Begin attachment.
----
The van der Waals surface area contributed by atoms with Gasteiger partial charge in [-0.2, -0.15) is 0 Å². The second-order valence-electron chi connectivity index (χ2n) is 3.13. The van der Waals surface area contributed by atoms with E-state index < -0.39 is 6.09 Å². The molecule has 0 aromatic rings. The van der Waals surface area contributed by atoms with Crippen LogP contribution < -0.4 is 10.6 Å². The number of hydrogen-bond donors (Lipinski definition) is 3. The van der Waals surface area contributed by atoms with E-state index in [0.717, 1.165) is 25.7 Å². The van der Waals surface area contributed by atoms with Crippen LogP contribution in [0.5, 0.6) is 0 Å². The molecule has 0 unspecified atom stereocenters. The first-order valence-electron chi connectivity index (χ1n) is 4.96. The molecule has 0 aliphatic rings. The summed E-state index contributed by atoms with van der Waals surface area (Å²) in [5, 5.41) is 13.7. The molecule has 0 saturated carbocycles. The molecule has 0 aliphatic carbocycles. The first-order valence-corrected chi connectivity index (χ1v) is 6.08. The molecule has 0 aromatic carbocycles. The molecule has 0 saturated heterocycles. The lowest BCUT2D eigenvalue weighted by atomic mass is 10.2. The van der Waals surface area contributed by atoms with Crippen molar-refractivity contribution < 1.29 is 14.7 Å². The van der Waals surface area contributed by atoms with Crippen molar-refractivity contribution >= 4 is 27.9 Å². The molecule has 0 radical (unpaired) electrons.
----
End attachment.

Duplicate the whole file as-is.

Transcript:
The van der Waals surface area contributed by atoms with Gasteiger partial charge in [-0.2, -0.15) is 0 Å². The second-order valence-electron chi connectivity index (χ2n) is 3.13. The van der Waals surface area contributed by atoms with E-state index < -0.39 is 6.09 Å². The molecule has 0 aromatic rings. The van der Waals surface area contributed by atoms with Crippen LogP contribution < -0.4 is 10.6 Å². The number of hydrogen-bond donors (Lipinski definition) is 3. The van der Waals surface area contributed by atoms with E-state index in [0.717, 1.165) is 25.7 Å². The van der Waals surface area contributed by atoms with Crippen LogP contribution in [0.5, 0.6) is 0 Å². The molecule has 0 unspecified atom stereocenters. The first-order valence-electron chi connectivity index (χ1n) is 4.96. The molecule has 0 aliphatic rings. The summed E-state index contributed by atoms with van der Waals surface area (Å²) in [5, 5.41) is 13.7. The molecule has 0 saturated carbocycles. The molecule has 0 aliphatic carbocycles. The first-order valence-corrected chi connectivity index (χ1v) is 6.08. The molecule has 0 aromatic carbocycles. The molecule has 0 saturated heterocycles. The lowest BCUT2D eigenvalue weighted by atomic mass is 10.2. The van der Waals surface area contributed by atoms with Crippen molar-refractivity contribution < 1.29 is 14.7 Å². The van der Waals surface area contributed by atoms with Crippen molar-refractivity contribution >= 4 is 27.9 Å². The molecule has 0 radical (unpaired) electrons.